Other churches depend on elders to find the next pastor.But a large number of churches today still use the pastor search committee process to find their next pastor.And unfortunately there are sometimes circumstances that are so dire that the quickest departure that is possible is needed. Let me also say that this is with regard to the public announcement before the whole congregation.The lay-leadership (like Elders and Deacons) might be told further in advance-- and probably should be in most cases.Even though this process is in use in as many as 200,000 congregations in the U.S., there still seems to be a mystery about its work and decision-making processes. The commenter expressed concern about becoming a "lame duck" if he announced it too far in advance. This is a great question, and an important thing to consider.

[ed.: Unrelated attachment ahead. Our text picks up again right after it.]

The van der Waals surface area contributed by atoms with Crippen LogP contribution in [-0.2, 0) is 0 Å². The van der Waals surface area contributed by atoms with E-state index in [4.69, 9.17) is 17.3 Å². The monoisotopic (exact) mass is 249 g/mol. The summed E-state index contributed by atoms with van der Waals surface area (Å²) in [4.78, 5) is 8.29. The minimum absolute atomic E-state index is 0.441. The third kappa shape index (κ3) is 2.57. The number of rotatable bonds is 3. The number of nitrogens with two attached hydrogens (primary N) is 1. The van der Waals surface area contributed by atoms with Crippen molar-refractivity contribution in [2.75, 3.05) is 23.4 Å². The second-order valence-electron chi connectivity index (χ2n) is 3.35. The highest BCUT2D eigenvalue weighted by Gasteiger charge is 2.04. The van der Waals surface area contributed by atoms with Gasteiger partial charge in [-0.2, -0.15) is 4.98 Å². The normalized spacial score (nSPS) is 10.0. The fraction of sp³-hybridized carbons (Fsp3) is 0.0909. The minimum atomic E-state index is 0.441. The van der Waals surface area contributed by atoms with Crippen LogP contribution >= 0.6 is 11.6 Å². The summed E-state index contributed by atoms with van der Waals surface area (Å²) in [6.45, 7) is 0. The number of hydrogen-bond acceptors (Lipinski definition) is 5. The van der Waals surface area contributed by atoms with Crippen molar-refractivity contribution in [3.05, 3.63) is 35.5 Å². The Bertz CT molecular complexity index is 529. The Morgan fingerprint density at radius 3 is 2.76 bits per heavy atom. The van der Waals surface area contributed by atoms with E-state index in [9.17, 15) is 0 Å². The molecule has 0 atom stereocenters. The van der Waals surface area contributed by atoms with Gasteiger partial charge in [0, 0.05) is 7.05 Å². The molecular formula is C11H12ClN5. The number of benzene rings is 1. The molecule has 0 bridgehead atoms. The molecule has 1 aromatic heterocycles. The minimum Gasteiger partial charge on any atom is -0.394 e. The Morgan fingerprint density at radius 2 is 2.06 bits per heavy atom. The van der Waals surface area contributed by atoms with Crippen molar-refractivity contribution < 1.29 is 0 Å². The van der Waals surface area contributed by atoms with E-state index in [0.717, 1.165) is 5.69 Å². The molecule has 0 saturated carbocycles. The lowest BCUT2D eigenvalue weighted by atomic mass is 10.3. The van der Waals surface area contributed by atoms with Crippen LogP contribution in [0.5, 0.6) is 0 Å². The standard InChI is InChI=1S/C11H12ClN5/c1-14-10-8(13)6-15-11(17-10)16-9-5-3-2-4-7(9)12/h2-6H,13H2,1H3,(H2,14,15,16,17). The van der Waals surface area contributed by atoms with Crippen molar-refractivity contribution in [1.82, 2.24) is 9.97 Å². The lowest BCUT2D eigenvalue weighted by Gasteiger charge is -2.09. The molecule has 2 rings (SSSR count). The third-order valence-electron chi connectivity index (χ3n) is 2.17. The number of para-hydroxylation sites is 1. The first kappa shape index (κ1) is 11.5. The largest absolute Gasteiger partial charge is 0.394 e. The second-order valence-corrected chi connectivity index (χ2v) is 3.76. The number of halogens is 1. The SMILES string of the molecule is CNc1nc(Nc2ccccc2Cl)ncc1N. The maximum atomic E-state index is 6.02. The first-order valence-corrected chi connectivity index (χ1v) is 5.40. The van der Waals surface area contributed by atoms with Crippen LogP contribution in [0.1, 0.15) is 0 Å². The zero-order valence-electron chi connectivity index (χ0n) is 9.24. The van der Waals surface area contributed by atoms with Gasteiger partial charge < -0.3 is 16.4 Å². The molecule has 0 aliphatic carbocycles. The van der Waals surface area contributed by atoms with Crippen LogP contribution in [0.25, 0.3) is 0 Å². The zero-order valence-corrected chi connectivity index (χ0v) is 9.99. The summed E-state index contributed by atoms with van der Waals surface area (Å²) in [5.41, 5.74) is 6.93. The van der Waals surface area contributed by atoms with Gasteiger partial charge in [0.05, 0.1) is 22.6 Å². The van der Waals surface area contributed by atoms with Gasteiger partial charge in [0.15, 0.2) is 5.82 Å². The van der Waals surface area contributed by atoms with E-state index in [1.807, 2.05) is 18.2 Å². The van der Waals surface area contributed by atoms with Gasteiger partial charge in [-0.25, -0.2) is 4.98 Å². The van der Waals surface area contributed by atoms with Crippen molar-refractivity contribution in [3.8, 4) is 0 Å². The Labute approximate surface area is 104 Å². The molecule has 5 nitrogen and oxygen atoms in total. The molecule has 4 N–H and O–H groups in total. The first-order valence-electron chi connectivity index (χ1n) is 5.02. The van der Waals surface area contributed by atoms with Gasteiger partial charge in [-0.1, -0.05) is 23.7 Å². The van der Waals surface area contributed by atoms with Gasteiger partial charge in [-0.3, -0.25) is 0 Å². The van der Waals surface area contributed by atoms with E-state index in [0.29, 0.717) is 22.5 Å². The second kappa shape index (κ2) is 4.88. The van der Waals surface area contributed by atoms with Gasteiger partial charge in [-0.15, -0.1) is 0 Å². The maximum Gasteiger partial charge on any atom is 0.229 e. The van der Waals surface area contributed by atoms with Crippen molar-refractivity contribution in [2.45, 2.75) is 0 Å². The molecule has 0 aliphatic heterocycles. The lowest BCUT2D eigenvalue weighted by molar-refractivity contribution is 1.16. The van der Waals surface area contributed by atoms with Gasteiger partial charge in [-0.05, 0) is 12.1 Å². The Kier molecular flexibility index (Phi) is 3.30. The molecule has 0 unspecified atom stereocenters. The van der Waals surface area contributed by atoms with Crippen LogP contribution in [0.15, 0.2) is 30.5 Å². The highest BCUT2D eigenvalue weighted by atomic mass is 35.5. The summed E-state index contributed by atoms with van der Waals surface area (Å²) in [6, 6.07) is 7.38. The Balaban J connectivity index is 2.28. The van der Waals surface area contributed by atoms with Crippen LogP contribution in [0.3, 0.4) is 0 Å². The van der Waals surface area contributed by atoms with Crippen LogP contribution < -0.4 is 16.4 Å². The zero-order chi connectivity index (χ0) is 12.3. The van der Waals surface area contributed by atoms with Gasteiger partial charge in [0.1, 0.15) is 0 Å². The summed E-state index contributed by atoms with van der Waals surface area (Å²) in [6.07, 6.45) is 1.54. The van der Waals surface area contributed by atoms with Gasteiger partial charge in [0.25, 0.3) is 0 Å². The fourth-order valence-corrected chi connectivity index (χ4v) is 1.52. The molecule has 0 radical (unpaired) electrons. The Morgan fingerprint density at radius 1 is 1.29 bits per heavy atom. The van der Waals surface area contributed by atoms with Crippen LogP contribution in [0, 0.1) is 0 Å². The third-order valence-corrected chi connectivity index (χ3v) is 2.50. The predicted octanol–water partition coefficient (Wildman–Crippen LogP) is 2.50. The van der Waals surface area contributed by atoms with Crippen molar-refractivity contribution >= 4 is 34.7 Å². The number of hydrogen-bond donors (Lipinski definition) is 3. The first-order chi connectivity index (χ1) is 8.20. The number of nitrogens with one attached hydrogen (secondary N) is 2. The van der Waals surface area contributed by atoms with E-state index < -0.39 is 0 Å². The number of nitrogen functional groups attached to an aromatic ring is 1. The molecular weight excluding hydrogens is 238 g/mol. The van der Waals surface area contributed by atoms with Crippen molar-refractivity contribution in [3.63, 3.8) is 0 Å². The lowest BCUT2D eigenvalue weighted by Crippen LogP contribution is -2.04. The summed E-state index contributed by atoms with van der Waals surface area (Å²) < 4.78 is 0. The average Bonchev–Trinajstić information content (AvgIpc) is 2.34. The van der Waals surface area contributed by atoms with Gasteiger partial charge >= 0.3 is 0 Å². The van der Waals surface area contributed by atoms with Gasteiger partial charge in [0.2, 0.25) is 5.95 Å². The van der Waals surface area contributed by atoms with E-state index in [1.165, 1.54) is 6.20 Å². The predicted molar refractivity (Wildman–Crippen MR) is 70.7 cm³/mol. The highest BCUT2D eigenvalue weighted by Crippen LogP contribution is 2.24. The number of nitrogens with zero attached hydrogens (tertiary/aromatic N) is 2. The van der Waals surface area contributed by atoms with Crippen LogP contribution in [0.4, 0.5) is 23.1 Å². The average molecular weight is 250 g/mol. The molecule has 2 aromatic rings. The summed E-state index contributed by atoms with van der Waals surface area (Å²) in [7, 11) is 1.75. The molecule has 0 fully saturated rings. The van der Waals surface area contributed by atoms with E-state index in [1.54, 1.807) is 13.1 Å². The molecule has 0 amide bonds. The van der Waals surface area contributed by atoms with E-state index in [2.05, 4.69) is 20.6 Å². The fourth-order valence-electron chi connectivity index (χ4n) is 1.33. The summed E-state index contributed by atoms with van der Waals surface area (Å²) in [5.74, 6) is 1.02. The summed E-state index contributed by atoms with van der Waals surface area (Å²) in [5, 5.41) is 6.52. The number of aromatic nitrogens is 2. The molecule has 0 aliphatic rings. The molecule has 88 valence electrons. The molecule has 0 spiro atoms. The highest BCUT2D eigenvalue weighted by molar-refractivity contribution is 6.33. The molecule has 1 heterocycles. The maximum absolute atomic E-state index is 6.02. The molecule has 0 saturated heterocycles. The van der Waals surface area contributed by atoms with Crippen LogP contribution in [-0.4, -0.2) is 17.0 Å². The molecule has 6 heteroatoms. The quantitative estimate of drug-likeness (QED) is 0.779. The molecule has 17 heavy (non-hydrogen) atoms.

Some congregations belong to a denomination that uses an appointment process.Still, there may be things that will take time to properly hand off and/or delegate to those who will handle them in the interim (especially in larger congregations). This gives ample time, in most cases, to say goodbye and to make good preparations for the ministry hand-off.There will be time for the congregation to begin the process of searching for a new pastor in earnest, but not so much that the outgoing pastor will be around to make things awkward. In the case of a pastor who will be retiring after many years of service, that announcement might be made six months ahead (or even more) without impropriety.There are often great inconsistencies from one committee to another.Perhaps the primary reason for the apparent mystery of search committees is their own evolution.Some new pastors wish to change everything as soon as they arrive. No one can provide a proven strategy, guaranteed to work with every pastor and church match-up (tweet this).Each process needs to be customized by how the Spirit of God is leading that particular transition.If his congregation, lay-leaders, or fellow staff have the impression that he does not have the "right" to function in that office, he cannot effectively function in that office.The commenter also stated his desire to allow the congregation and leaders to begin moving toward finding a replacement.This will help you and the congregation maintain spiritual health.Some churches want no change, regardless of what they told you during the candidating process.